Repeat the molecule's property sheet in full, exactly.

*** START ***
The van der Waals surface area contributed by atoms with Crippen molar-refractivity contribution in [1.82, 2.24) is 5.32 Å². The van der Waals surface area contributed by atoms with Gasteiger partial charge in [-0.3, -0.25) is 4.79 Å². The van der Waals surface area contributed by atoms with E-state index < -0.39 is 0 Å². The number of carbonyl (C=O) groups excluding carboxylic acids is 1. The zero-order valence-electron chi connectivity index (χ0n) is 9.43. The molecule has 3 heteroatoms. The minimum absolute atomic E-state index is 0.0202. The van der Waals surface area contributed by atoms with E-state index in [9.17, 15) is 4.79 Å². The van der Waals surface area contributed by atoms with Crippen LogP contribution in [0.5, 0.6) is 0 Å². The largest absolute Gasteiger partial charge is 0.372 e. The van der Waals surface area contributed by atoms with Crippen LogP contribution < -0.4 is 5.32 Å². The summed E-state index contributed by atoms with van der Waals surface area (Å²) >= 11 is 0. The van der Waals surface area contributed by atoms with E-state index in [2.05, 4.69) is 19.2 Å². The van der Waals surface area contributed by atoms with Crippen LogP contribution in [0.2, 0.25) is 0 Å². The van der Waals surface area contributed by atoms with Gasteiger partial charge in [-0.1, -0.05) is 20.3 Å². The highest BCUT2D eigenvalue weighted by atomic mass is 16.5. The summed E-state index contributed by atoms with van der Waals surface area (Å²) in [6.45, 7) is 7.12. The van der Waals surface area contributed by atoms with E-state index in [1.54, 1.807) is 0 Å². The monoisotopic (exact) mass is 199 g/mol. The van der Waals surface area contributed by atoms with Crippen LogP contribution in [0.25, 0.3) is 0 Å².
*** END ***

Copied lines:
The van der Waals surface area contributed by atoms with Crippen molar-refractivity contribution in [1.82, 2.24) is 5.32 Å². The van der Waals surface area contributed by atoms with Gasteiger partial charge in [-0.3, -0.25) is 4.79 Å². The van der Waals surface area contributed by atoms with E-state index < -0.39 is 0 Å². The number of carbonyl (C=O) groups excluding carboxylic acids is 1. The zero-order valence-electron chi connectivity index (χ0n) is 9.43. The molecule has 3 heteroatoms. The minimum absolute atomic E-state index is 0.0202. The van der Waals surface area contributed by atoms with E-state index in [9.17, 15) is 4.79 Å². The van der Waals surface area contributed by atoms with Crippen LogP contribution in [0.5, 0.6) is 0 Å². The largest absolute Gasteiger partial charge is 0.372 e. The van der Waals surface area contributed by atoms with Crippen LogP contribution < -0.4 is 5.32 Å². The summed E-state index contributed by atoms with van der Waals surface area (Å²) >= 11 is 0. The van der Waals surface area contributed by atoms with E-state index in [2.05, 4.69) is 19.2 Å². The van der Waals surface area contributed by atoms with Crippen LogP contribution in [0.2, 0.25) is 0 Å². The van der Waals surface area contributed by atoms with Gasteiger partial charge in [-0.1, -0.05) is 20.3 Å². The highest BCUT2D eigenvalue weighted by atomic mass is 16.5. The summed E-state index contributed by atoms with van der Waals surface area (Å²) in [6.45, 7) is 7.12. The van der Waals surface area contributed by atoms with E-state index in [1.54, 1.807) is 0 Å². The monoisotopic (exact) mass is 199 g/mol. The van der Waals surface area contributed by atoms with Crippen LogP contribution in [0.25, 0.3) is 0 Å².